Don't worry, be happy

May 8, 2013

To most of the Western world, happiness is the number one goal, and a happy life is seen as a good life. But is it as simple as that?

Not according to Dan Weijers from Victoria University's School of History, Philosophy, and , whose PhD research focuses on a range of issues – from happiness-seeking hedonists to the role of happiness in climate change.

"Hedonism is the theory that a happy life, with many positive emotions and little suffering, is a good life. But when most people think of a hedonist, they think of someone who pursues immediate gratification with no thought to the for themselves and others.

"In my research I explain why this view is mistaken: hedonism is a theory about what is good for people, not who we should seek to provide this good to. The common view of hedonists really applies to hedonistic egoists, who think the right thing to do is to pursue their own happiness, even at the expense of others."

The graduand's research revealed that, in general, young people tend to the hedonistic perspective.

"My research included several experiments in which students were asked whether machine-generated lives full of were better than real lives. Contrary to existing philosophical opinion, the results showed that many young people endorse the hedonistic view that experiencing pleasure was more important than living in reality."

Dan also believes happiness can be viewed in a much wider context than , including informing policy issues such as distributing the burden of climate change.

"The whole debate about climate change began because people rightly worried the future poor would suffer more due to extreme climate change events and . By focusing on suffering, we see that the burdens of the future poor far outweigh the minor benefits to the (already happy) wealthy people provided by the unnecessary portion of their carbon emitting."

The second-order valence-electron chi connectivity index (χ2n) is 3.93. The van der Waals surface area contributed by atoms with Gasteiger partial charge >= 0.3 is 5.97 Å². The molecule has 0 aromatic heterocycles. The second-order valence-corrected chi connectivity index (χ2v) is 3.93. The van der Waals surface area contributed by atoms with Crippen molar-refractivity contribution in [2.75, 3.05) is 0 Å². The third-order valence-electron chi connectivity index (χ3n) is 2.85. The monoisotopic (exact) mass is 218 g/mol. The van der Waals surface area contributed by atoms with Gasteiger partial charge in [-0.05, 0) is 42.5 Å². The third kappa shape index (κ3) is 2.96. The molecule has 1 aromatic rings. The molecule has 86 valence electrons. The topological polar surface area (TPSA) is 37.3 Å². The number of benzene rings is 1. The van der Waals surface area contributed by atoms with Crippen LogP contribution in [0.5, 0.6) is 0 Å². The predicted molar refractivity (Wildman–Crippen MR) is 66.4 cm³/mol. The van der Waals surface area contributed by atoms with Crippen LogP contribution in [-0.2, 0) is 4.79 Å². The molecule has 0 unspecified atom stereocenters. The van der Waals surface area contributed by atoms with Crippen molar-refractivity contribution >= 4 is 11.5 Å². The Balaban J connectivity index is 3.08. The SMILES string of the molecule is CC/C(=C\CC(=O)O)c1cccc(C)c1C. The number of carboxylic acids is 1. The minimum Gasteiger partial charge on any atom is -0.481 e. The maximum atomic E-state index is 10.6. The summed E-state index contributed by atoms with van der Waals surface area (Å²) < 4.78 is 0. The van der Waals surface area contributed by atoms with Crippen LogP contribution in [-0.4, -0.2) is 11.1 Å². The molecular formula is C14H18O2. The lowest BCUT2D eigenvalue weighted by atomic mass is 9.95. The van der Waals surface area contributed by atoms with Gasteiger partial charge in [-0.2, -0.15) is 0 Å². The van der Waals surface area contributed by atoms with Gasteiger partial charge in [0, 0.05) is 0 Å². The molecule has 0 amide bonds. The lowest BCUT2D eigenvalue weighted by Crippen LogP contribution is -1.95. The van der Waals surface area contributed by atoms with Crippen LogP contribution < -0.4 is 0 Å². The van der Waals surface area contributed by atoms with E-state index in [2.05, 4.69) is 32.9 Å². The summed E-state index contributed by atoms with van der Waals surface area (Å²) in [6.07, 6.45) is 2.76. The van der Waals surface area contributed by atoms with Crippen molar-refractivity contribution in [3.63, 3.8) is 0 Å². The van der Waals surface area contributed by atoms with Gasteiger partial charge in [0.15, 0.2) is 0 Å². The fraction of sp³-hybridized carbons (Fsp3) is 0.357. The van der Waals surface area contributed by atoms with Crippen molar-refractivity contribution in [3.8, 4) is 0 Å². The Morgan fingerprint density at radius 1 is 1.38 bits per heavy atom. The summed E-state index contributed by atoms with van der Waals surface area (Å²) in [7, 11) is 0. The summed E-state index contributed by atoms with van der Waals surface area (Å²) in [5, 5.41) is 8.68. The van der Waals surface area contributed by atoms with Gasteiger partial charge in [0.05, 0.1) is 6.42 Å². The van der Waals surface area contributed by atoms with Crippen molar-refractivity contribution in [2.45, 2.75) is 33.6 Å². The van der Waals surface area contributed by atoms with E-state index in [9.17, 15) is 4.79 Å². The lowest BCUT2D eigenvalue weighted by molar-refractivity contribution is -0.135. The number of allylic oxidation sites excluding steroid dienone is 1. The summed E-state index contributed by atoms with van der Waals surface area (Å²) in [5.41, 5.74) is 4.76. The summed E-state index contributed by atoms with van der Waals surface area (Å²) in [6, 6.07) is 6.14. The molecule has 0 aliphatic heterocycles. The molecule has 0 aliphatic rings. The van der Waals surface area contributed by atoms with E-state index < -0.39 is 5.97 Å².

He also believes happiness has a key role to play in informing public policy.

"Research shows that happiness is about more than just money. Relationships and mental health contribute much more to our sense of wellbeing. Part of my research is aimed at encouraging policymakers to use happiness research as a constructive complement to existing policy measures."

Dan, who claims to be a "very happy person" co-founded the academic journal, International Journal of Wellbeing, to provide open access to happiness research. He has also advised policymakers on happiness and wellbeing, including being invited by the King of Bhutan (the only country to make Gross National Happiness its key objective) to attend the United Nations Meeting on and Wellbeing.

Dan is currently working as a Postdoctoral Fellow at Victoria University. He is hoping to author a book based on his findings.

Explore further: Happiness has a dark side

More information: Dan will graduate with a PhD in Philosophy on Wednesday 15 May at 1.30pm.

Related Stories

Happiness has a dark side

May 16, 2011

It seems like everyone wants to be happier and the pursuit of happiness is one of the foundations of American life. But even happiness can have a dark side, according to the authors of a new review article published in Perspectives ...

Recommended for you

Serious research into what makes us laugh

November 24, 2015

More complex jokes tend to be funnier but only up to a point, Oxford researchers have found. Jokes that are too complicated tend to lose the audience.

Psychologists dispute continuum theory of sexual orientation

November 19, 2015

Washington State University researchers have established a categorical distinction between people who are heterosexual and those who are not. By analyzing the reported sexual behavior, identity and attraction of more than ...

Babies have logical reasoning before age one, study finds

November 18, 2015

Human infants are capable of deductive problem solving as early as 10 months of age, a new study by psychologists at Emory University and Bucknell finds. The journal Developmental Science is publishing the research, showing ...


Please sign in to add a comment. Registration is free, and takes less than a minute. Read more

Click here to reset your password.
Sign in to get notified via email when new comments are made.